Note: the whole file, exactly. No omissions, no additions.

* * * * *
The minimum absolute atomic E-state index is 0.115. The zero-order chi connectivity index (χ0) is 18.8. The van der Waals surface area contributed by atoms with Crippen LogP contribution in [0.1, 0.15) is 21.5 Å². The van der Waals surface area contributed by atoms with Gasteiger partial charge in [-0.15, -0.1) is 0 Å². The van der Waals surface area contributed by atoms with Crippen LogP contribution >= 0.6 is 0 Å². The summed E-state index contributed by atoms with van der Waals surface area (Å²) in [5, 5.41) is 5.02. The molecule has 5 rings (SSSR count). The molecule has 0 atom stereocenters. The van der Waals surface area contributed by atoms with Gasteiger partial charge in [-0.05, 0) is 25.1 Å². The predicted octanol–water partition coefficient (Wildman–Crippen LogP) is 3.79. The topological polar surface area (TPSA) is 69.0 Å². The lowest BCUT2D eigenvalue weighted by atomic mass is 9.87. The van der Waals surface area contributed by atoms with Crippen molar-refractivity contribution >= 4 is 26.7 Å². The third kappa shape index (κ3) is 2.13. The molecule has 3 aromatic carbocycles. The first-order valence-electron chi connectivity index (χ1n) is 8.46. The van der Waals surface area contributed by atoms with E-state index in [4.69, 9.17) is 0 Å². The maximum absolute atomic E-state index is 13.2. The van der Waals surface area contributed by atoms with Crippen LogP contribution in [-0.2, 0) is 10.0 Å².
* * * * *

The minimum absolute atomic E-state index is 0.115. The zero-order chi connectivity index (χ0) is 18.8. The van der Waals surface area contributed by atoms with Crippen LogP contribution in [0.1, 0.15) is 21.5 Å². The van der Waals surface area contributed by atoms with Gasteiger partial charge in [-0.15, -0.1) is 0 Å². The van der Waals surface area contributed by atoms with Crippen LogP contribution >= 0.6 is 0 Å². The summed E-state index contributed by atoms with van der Waals surface area (Å²) in [5, 5.41) is 5.02. The molecule has 5 rings (SSSR count). The molecule has 0 atom stereocenters. The van der Waals surface area contributed by atoms with Gasteiger partial charge in [-0.05, 0) is 25.1 Å². The predicted octanol–water partition coefficient (Wildman–Crippen LogP) is 3.79. The topological polar surface area (TPSA) is 69.0 Å². The lowest BCUT2D eigenvalue weighted by atomic mass is 9.87. The van der Waals surface area contributed by atoms with Crippen molar-refractivity contribution >= 4 is 26.7 Å². The third kappa shape index (κ3) is 2.13. The molecule has 3 aromatic carbocycles. The first-order valence-electron chi connectivity index (χ1n) is 8.46. The van der Waals surface area contributed by atoms with E-state index in [4.69, 9.17) is 0 Å². The maximum absolute atomic E-state index is 13.2. The van der Waals surface area contributed by atoms with Crippen LogP contribution in [-0.2, 0) is 10.0 Å².